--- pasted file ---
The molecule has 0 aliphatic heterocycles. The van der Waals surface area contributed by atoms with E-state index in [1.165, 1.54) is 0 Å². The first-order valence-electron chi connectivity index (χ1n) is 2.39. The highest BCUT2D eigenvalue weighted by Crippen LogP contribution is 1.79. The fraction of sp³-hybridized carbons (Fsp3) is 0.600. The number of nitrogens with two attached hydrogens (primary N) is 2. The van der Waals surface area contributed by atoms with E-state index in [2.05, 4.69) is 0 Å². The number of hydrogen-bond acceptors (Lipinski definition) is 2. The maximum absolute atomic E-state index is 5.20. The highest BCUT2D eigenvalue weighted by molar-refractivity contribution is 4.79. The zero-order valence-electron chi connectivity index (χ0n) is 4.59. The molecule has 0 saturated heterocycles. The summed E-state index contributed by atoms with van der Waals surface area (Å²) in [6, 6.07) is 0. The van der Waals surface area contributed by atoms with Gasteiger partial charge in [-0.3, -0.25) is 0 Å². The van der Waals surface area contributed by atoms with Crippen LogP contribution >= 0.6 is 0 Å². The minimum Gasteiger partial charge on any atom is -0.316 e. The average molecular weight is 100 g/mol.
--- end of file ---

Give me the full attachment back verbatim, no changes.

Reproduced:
The molecule has 0 aliphatic heterocycles. The van der Waals surface area contributed by atoms with E-state index in [1.165, 1.54) is 0 Å². The first-order valence-electron chi connectivity index (χ1n) is 2.39. The highest BCUT2D eigenvalue weighted by Crippen LogP contribution is 1.79. The fraction of sp³-hybridized carbons (Fsp3) is 0.600. The number of nitrogens with two attached hydrogens (primary N) is 2. The van der Waals surface area contributed by atoms with E-state index in [2.05, 4.69) is 0 Å². The number of hydrogen-bond acceptors (Lipinski definition) is 2. The maximum absolute atomic E-state index is 5.20. The highest BCUT2D eigenvalue weighted by molar-refractivity contribution is 4.79. The zero-order valence-electron chi connectivity index (χ0n) is 4.59. The molecule has 0 saturated heterocycles. The summed E-state index contributed by atoms with van der Waals surface area (Å²) in [6, 6.07) is 0. The van der Waals surface area contributed by atoms with Gasteiger partial charge in [-0.3, -0.25) is 0 Å². The van der Waals surface area contributed by atoms with Crippen LogP contribution >= 0.6 is 0 Å². The minimum Gasteiger partial charge on any atom is -0.316 e. The average molecular weight is 100 g/mol.